Long sleeves or short, baggy or streamlined, loose or tight, the Grammar blouse has experienced a range of designs in our history. However, despite these iterations and changes in fashion, this item of clothing is the most consistent element of the Girls Grammar uniform since its inception in 1923. What was its evolution? When did the blouse become a part of a uniform? Who and what were the motivators for the implementation of a uniform? What were the changes in style across the years?
One item in the School archive opens the door to exploring these questions. It is a gift from the Parents and Friends Uniform Shop: a uniform kit for home sewers to create their own Girls Grammar uniform. The package included cut-out pieces of white material to make up the School blouse and a large piece of navy-blue material from which to make a school skirt. The white school blouse has been partially sewn together. It also included material to make blouse and skirt pockets, some reinforcing tape, and a navy-blue button taped onto a piece of white card with KELVIN GROVE CLOTHING AUSTRALIA. Accompanying the parcel is a note which reads: BRISBANE GIRLS GRAMMAR SCHOOL UNIFORM – BLOUSE AND SKIRT 14 …
The Grammar uniform has remained remarkably unchanged for decades so, from where did the original ideas originate? Grammar girls attended school in the 19th century in a fashionable and eclectic range of blouses with pintucks, lace, high collars, button cuffs, and a variety of sleeve lengths, usually homemade and often handsewn, rather than store-bought. This diverse assortment of styles continued into the 20th century when girls wore styles in which they were comfortable, what was fashionable at the time, and what they had in their wardrobes.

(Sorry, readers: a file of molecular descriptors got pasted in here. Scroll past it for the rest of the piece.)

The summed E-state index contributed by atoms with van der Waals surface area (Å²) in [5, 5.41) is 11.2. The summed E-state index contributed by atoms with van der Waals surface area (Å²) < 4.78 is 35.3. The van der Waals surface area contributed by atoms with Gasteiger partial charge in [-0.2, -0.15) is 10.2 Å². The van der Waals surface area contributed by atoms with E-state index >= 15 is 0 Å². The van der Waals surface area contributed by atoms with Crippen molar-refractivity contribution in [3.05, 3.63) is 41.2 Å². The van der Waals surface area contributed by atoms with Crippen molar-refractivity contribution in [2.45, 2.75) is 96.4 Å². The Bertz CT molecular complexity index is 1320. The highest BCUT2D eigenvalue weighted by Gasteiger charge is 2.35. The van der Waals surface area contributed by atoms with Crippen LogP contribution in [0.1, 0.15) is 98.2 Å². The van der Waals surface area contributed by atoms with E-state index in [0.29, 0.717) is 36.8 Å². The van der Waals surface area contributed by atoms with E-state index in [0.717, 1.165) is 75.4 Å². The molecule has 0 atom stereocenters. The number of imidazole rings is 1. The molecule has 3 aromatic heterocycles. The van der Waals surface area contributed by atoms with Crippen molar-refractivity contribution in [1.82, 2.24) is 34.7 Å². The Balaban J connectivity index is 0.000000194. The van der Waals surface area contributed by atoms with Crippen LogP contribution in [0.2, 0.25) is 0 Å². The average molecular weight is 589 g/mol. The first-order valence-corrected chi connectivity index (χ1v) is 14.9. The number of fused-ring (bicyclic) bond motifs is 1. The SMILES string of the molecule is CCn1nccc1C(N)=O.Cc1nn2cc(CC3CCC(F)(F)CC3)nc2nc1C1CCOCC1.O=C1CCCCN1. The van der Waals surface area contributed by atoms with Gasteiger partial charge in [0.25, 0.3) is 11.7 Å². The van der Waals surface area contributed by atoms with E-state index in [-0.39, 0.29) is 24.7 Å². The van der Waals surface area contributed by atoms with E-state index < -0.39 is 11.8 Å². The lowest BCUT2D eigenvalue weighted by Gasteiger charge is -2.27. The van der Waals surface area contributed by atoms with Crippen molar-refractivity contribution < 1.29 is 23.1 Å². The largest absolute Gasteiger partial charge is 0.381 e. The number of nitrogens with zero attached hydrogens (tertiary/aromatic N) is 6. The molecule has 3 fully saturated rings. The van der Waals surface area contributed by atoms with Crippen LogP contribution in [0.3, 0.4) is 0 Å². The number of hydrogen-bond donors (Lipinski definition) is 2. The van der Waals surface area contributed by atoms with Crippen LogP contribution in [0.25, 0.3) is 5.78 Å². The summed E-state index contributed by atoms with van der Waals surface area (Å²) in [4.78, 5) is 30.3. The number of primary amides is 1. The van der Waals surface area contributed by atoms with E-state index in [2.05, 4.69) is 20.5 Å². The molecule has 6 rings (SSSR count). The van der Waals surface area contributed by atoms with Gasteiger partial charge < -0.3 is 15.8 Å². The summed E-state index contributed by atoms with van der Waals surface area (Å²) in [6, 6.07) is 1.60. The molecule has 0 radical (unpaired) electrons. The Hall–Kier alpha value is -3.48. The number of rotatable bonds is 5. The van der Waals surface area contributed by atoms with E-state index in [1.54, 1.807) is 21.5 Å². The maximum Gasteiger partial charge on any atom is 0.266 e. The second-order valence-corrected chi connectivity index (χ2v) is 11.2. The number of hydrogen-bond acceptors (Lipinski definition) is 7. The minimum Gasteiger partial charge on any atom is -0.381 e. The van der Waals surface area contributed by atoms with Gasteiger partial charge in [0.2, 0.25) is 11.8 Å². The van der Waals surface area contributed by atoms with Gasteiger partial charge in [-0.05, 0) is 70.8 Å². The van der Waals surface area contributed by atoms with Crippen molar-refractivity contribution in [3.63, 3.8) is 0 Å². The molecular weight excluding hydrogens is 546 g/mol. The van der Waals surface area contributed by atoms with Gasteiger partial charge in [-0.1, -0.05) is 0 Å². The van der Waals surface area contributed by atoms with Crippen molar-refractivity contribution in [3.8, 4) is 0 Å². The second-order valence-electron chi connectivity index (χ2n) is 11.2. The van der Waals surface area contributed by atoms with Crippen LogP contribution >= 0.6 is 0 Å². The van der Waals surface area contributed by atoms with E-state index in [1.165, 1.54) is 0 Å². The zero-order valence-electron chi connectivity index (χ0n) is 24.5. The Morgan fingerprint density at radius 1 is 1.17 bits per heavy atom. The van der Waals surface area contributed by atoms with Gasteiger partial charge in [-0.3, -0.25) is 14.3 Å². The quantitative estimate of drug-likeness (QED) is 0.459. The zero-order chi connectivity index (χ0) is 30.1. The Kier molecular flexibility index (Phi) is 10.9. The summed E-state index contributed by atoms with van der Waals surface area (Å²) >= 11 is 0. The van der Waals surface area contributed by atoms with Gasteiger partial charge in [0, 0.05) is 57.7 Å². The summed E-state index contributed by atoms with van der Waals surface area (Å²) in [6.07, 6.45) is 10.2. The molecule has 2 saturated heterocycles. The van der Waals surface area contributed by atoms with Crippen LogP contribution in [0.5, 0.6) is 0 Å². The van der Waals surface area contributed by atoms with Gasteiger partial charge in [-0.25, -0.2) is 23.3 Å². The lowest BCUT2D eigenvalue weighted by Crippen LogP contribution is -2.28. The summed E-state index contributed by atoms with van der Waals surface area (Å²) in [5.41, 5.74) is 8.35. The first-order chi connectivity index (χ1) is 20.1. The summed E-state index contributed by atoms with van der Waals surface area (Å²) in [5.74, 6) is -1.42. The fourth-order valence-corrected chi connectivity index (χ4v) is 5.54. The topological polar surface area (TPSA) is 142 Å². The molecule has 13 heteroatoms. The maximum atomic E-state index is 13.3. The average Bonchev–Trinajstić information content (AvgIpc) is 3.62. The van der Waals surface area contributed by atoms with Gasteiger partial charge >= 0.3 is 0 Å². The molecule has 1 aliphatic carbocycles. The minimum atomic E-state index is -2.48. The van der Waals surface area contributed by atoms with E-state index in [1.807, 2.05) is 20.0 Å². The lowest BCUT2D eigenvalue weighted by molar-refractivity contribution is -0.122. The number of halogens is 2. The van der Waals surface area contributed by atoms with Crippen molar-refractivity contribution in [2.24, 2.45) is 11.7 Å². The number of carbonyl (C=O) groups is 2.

It was not until 1922 that the concept of a uniform was discussed because a group of girls wanted to present a united front at a sporting event. Marjorie Puregger, nee Bulcock (1923), reminisces that it was interschool rivalry and not the urging of staff or parents which motivated the very sporty 1922 Vth Form to suggest a School uniform to be worn at the prestigious swimming event, the Brockway Cup. This would present a united front to its main rivals, Somerville House. Marjorie ‘Babe’ Elliott was one of the 1922 VIth Form students who supported this concept of a uniform. It’s no wonder she was such a stickler for uniforms worn properly when she returned as a teacher in 1930 and throughout her years on the staff until she retired in 1971.
In 1923, the School Magazine Editorial stated that ‘(d)uring the first term, a committee of delegates from every form was appointed to discuss the question of a School uniform. A chairman and secretary were elected, motions proposed, seconded, and put to the vote, and minutes kept, in a business-like manner. Many wise proposals have been passed to arrange for every detail of the School uniform and we should like to take this opportunity of reminding the School that all new School clothes are supposed to be uniform.’
During the 1930s and 40s, it appears that the only variation of the white blouse was it could be long or short-sleeved. However, as many blouses were homemade, variations were evident and expected. It appears that the long-sleeved blouse was phased out from 1940. The consistent design features from those times were the collar and the waistband, and the constant awareness of modesty.
Johnette Thompson, nee Zillman (1954), remembers ‘my mother had a prospectus and followed it to the letter. It proved to be very much out of date. She sewed several camisoles for me and they were not being worn anymore.’ The camisole was designed to go under the blouse and button onto the skirt so that when a girl raised her arm, no skin would show. The protection of modesty extended into the late 1960s when there were regular inspections to ensure a singlet or camisole would be worn under the blouse so, when ‘strap-hanging’ in the tram or bus, no skin was evident!